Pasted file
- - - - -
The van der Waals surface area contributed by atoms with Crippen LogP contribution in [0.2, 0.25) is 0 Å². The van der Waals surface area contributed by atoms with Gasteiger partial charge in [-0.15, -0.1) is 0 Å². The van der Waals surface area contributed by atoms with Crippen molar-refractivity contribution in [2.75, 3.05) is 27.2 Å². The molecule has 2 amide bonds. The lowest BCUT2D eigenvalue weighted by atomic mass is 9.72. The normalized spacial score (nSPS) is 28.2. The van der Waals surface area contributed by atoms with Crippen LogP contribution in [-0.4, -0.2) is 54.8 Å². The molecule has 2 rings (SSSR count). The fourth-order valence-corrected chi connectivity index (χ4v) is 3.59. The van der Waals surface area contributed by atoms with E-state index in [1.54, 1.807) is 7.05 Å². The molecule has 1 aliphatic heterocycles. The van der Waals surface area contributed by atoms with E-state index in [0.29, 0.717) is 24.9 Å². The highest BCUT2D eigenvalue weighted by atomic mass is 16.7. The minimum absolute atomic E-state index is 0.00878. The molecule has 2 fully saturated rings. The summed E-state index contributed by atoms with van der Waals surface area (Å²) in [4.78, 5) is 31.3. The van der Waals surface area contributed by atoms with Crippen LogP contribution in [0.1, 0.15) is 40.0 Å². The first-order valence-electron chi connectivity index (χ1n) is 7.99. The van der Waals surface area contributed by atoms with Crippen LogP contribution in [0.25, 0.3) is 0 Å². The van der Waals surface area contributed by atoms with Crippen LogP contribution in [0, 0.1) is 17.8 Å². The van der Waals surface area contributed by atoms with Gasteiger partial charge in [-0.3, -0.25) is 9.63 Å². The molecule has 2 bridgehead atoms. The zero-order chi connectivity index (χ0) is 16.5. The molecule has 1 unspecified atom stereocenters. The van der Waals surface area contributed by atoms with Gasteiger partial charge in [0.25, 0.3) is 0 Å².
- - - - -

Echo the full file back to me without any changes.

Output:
The van der Waals surface area contributed by atoms with Crippen LogP contribution in [0.2, 0.25) is 0 Å². The van der Waals surface area contributed by atoms with Gasteiger partial charge in [-0.15, -0.1) is 0 Å². The van der Waals surface area contributed by atoms with Crippen molar-refractivity contribution in [2.75, 3.05) is 27.2 Å². The molecule has 2 amide bonds. The lowest BCUT2D eigenvalue weighted by atomic mass is 9.72. The normalized spacial score (nSPS) is 28.2. The van der Waals surface area contributed by atoms with Crippen LogP contribution in [-0.4, -0.2) is 54.8 Å². The molecule has 2 rings (SSSR count). The fourth-order valence-corrected chi connectivity index (χ4v) is 3.59. The van der Waals surface area contributed by atoms with E-state index in [1.54, 1.807) is 7.05 Å². The molecule has 1 aliphatic heterocycles. The van der Waals surface area contributed by atoms with E-state index in [0.29, 0.717) is 24.9 Å². The highest BCUT2D eigenvalue weighted by atomic mass is 16.7. The minimum absolute atomic E-state index is 0.00878. The molecule has 2 fully saturated rings. The summed E-state index contributed by atoms with van der Waals surface area (Å²) in [4.78, 5) is 31.3. The van der Waals surface area contributed by atoms with Crippen LogP contribution in [0.1, 0.15) is 40.0 Å². The first-order valence-electron chi connectivity index (χ1n) is 7.99. The van der Waals surface area contributed by atoms with Crippen LogP contribution in [0.25, 0.3) is 0 Å². The van der Waals surface area contributed by atoms with Crippen LogP contribution in [0, 0.1) is 17.8 Å². The van der Waals surface area contributed by atoms with Gasteiger partial charge in [-0.3, -0.25) is 9.63 Å². The molecule has 2 bridgehead atoms. The zero-order chi connectivity index (χ0) is 16.5. The molecule has 1 unspecified atom stereocenters. The van der Waals surface area contributed by atoms with Gasteiger partial charge in [0.25, 0.3) is 0 Å².